Patients and physicians are more receptive to wearables than ever, but the industry's old guard have continued to see their share of the market slide.
Way back in 2015, wearables maker Fitbit was trading over $45 per share. This morning, that number was down in the $5.50 range. When it reported 4th quarter 2017 earnings this afternoon, it again wavered downward, losing 10% of its value before bouncing back slightly.
The earnings report is widely considered to be underwhelming: The company’s revenues, device sales, and outlook all trailed projections. Its precipitous drop in stock value over the last 3 years, however, reflect a wearables industry that may have changed for good.
It’s not that the public and the healthcare industry aren’t hungry for wearables: Recent research conducted exclusively for Healthcare Analytics News™ suggested that patients are more familiar and receptive to the technology, and physicians are becoming more inclined to recommend the devices.
But the playing field has gotten more complicated. The industry’s first king, Bluetooth giant Jawbone, left the wearables game and liquefied its assets in 2017. It had long alleged that Fitbit had stolen its trade secrets and infringed on its patents, though a pending lawsuit is in limbo after the firm representing Jawbone stepped aside a year ago.
Fitbit has actively tried to shift fortunes over the past 3 years. In 2016, it bought the intellectual property remnants of then-insolvent upstart smartwatch company Pebble (itself only founded in 2012). It also paired with the nation’s largest insurer, UnitedHealthcare, to provide devices in a massive initiative to get more patients tracking their health metrics. It has also announced collaborations with companies like OneDrop, the growing diabetes tracking company, and just this month it moved to buy medical insights firm Twine Health.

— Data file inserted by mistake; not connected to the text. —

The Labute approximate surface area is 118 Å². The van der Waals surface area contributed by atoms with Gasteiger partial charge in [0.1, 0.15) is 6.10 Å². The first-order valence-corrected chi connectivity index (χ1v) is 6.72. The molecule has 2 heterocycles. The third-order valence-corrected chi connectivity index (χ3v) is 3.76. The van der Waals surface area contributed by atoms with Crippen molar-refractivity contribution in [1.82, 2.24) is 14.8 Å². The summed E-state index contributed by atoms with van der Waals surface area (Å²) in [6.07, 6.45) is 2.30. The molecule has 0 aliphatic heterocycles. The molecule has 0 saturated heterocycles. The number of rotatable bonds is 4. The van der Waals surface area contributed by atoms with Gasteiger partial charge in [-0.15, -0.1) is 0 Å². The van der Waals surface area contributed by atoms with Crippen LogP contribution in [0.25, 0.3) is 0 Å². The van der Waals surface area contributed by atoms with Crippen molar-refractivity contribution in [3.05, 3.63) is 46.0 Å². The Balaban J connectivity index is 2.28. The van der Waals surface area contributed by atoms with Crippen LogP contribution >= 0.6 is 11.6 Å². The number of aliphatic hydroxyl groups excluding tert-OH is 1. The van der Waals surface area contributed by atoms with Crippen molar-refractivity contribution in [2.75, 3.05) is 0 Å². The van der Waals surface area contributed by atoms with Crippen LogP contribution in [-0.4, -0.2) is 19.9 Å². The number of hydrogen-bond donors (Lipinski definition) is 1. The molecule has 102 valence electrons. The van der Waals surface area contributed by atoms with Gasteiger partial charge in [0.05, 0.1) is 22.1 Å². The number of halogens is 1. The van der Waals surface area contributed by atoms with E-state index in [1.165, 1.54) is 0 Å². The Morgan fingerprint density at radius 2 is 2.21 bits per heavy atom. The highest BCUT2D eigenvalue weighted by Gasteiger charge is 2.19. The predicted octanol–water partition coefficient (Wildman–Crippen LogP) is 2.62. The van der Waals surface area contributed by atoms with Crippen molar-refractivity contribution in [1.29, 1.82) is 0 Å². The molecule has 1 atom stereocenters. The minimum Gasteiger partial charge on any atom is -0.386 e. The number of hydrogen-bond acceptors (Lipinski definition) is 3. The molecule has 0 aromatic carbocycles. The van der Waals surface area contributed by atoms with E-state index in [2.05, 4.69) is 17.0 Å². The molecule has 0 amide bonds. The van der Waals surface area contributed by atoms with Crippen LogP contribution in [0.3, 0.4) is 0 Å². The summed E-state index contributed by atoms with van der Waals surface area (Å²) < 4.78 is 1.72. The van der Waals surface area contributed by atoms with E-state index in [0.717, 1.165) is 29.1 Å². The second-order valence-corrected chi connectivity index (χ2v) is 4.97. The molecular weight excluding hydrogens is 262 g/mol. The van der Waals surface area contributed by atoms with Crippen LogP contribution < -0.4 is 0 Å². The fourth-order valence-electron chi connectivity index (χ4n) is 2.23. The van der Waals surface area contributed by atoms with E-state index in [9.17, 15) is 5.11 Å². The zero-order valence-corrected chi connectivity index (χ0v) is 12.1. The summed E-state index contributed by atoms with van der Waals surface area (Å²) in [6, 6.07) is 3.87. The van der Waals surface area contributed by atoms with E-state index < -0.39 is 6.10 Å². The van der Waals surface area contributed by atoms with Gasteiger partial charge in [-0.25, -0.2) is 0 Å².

The rise of the smartwatch, namely Apple Watch, is at least partly to blame. Introduced in 2015, its launch immediately preceded the long slide in Fitbit’s share prices. Although sales of Apple Watch were initially considered slow, they have since taken off: In Q4 2017, the company moved more units than the entire Swiss watchmaking industry.
Although smartwatches have numerous conveniences beyond fitness tracking, biometric insights have continued to be a major selling point for the devices. Apple Watch’s capabilities have drifted from simple fitness tracker to medical alert system with its inclusion of heart rate push alerts and the FDA approval of a compatible EKG wristband. Apple’s recent advertising has not shied away from emphasizing the device’s medical appeal, and the company is reportedly working with regulators on a pilot program for health tech approvals.
Fitbit has tried to move past the simple fitness trackers it made its name with and into the smartwatch space, releasing its Ionic model in late 2017. Sales of that device “didn’t turn out the way we expected,” company CEO James Park reportedly said today, adding that it would look to release a “mass-appeal” device later this year.
Still, today’s news is just another indicator of a changing wearables market, of which Fitbit has seen its slice drop from over a third to less than a sixth since 2014.
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